Damage from Hurricane Michael in southwest Georgia. (Courtesy photo) Damage from Hurricane Michael in southwest Georgia. (Courtesy of Bill Custer)

Growing up about 100 miles from the Gulf Coast, Atlanta litigator Bill Custer recalled that hurricanes tended to fizzle into more benign tropical storms by the time they reached his hometown of Bainbridge.

Hurricane Michael, however, was completely different. As the storm suddenly intensified last week, he raced to be with his parents in the southwest Georgia city and decided their best bet was to hunker down in a kitchen, away from the biggest trees near their house.

The winds—which at 115 mph reached Category 3 intensity—made “a terrible roar,” he said. The sound of 100-year-old pine trees blowing down was “like a bomb going off.”

“I can’t describe how shattered the landscape is,” said Custer, who stayed in Bainbridge until driving back to Atlanta on Sunday. He witnessed a 100-mile swath through the state with severe damage.

Estimating 1 of every 4 homes in the Bainbridge area was damaged, Custer thought the largest need for legal services would be helping victims with insurance claims.

Georgia Legal Services and state bar officials are organizing efforts to help them handle a host of legal issues.

Mike Monahan, who directs the State Bar of Georgia’s pro bono resource center, said residents need help right now with emergency benefit forms, identity card replacement, unemployment benefits and, in some cases, bankruptcy.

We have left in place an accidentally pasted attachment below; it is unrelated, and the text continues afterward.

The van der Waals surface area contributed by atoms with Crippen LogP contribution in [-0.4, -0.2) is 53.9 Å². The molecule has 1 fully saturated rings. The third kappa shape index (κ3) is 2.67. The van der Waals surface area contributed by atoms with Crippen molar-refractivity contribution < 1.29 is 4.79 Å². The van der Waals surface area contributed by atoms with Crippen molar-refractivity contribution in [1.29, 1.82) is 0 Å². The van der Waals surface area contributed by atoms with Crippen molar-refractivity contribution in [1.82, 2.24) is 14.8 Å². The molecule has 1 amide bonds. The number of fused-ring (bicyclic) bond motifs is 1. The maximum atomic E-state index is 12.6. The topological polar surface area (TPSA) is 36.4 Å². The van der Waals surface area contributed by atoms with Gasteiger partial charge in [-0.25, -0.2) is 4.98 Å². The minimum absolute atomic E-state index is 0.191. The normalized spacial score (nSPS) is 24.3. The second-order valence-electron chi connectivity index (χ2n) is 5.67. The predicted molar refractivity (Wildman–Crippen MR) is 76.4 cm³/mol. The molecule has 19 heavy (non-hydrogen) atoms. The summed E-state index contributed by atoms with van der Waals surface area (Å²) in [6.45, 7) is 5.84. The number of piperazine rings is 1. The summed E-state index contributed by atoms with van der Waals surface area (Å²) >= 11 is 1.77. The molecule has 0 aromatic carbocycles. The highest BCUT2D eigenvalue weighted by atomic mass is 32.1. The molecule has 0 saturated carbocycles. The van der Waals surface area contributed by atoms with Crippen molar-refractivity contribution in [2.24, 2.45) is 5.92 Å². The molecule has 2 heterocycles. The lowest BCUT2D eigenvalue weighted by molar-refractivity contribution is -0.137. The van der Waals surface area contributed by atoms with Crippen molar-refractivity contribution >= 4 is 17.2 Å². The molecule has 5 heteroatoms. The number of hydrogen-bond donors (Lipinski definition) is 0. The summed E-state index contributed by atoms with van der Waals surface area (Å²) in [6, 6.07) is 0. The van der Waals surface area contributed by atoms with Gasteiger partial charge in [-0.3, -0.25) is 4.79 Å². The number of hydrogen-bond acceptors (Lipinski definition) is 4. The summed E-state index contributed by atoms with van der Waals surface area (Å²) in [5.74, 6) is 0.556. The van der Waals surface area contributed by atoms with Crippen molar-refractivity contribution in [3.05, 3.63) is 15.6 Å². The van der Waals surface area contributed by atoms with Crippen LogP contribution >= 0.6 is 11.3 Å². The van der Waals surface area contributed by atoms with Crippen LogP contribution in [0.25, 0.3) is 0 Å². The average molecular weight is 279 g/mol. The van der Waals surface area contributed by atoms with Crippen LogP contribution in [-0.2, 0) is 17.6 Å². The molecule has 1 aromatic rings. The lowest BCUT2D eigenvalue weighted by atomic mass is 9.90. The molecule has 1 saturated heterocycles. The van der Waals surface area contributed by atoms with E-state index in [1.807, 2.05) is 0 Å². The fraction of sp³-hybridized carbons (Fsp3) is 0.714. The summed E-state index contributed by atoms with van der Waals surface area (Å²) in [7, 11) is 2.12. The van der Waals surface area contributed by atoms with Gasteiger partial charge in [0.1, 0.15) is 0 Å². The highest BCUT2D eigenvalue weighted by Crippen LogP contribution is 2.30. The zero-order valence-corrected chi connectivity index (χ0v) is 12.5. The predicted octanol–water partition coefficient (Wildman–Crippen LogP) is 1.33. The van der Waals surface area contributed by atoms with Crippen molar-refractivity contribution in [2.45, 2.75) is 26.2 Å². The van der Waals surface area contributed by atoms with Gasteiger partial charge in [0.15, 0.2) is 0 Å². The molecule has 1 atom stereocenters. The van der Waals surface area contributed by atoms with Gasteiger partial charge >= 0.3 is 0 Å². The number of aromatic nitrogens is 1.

“A lot of people were already fragile economically” before the hurricane, Monahan added.

When rebuilding starts, people will need help dealing with insurance claims and construction contracts, among other issues, he said.

Monahan said the bar’s Young Lawyers Division is setting up a statewide hotline to advise residents needing legal help remotely. He asked anyone interested in helping to contact him at probono@gabar.org.

The emergency need for legal services in the affected areas exacerbates a long-standing problem in South Georgia, where some counties have few or even zero lawyers.

State Bar president Ken Hodges lives in Albany, which also was hit hard by the storm. “People have lost everything,” he said Monday.  He encouraged people to donate to direct relief agencies such as the American Red Cross and Samaritan’s Purse.

The Georgia Trial Lawyers Association announced it is collecting relief items this week. The group and the Beasley Allen Law Firm are collecting bottled water, sports drinks, plastic tarps, gas cards and snacks (e.g., chips, granola bars, crackers, peanut butter, bananas, trail mix).

Contributions can be dropped off in Atlanta by noon Thursday at the GTLA at 101 Marietta St., N.W., Suite 3350, or the Beasley Allen office at 4200 Northside Parkway, N.W., Building One, Suite 100.